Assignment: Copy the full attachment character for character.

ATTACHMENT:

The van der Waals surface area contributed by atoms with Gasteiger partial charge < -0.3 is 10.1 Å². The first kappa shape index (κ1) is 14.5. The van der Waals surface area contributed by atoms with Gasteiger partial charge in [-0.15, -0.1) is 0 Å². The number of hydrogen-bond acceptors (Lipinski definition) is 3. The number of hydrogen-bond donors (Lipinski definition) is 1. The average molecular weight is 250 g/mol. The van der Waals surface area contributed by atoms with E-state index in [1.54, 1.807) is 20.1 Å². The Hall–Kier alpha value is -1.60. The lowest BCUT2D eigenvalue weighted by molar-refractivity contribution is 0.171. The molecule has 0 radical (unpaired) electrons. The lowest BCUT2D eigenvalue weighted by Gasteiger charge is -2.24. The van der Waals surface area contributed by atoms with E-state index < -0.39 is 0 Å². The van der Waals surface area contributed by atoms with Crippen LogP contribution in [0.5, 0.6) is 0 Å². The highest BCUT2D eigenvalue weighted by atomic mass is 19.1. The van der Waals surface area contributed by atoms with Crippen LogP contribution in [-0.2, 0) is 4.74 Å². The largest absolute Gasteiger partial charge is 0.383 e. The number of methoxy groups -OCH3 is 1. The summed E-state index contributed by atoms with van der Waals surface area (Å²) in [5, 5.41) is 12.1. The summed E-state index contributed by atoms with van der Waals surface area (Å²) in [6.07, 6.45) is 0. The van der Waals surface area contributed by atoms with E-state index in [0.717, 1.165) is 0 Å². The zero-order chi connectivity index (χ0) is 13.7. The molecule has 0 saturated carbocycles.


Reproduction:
The van der Waals surface area contributed by atoms with Gasteiger partial charge < -0.3 is 10.1 Å². The first kappa shape index (κ1) is 14.5. The van der Waals surface area contributed by atoms with Gasteiger partial charge in [-0.15, -0.1) is 0 Å². The number of hydrogen-bond acceptors (Lipinski definition) is 3. The number of hydrogen-bond donors (Lipinski definition) is 1. The average molecular weight is 250 g/mol. The van der Waals surface area contributed by atoms with E-state index in [1.54, 1.807) is 20.1 Å². The Hall–Kier alpha value is -1.60. The lowest BCUT2D eigenvalue weighted by molar-refractivity contribution is 0.171. The molecule has 0 radical (unpaired) electrons. The lowest BCUT2D eigenvalue weighted by Gasteiger charge is -2.24. The van der Waals surface area contributed by atoms with E-state index < -0.39 is 0 Å². The van der Waals surface area contributed by atoms with Crippen LogP contribution in [0.5, 0.6) is 0 Å². The highest BCUT2D eigenvalue weighted by atomic mass is 19.1. The van der Waals surface area contributed by atoms with Crippen LogP contribution in [-0.2, 0) is 4.74 Å². The largest absolute Gasteiger partial charge is 0.383 e. The number of methoxy groups -OCH3 is 1. The summed E-state index contributed by atoms with van der Waals surface area (Å²) in [5, 5.41) is 12.1. The summed E-state index contributed by atoms with van der Waals surface area (Å²) in [6.07, 6.45) is 0. The van der Waals surface area contributed by atoms with E-state index in [0.717, 1.165) is 0 Å². The zero-order chi connectivity index (χ0) is 13.7. The molecule has 0 saturated carbocycles.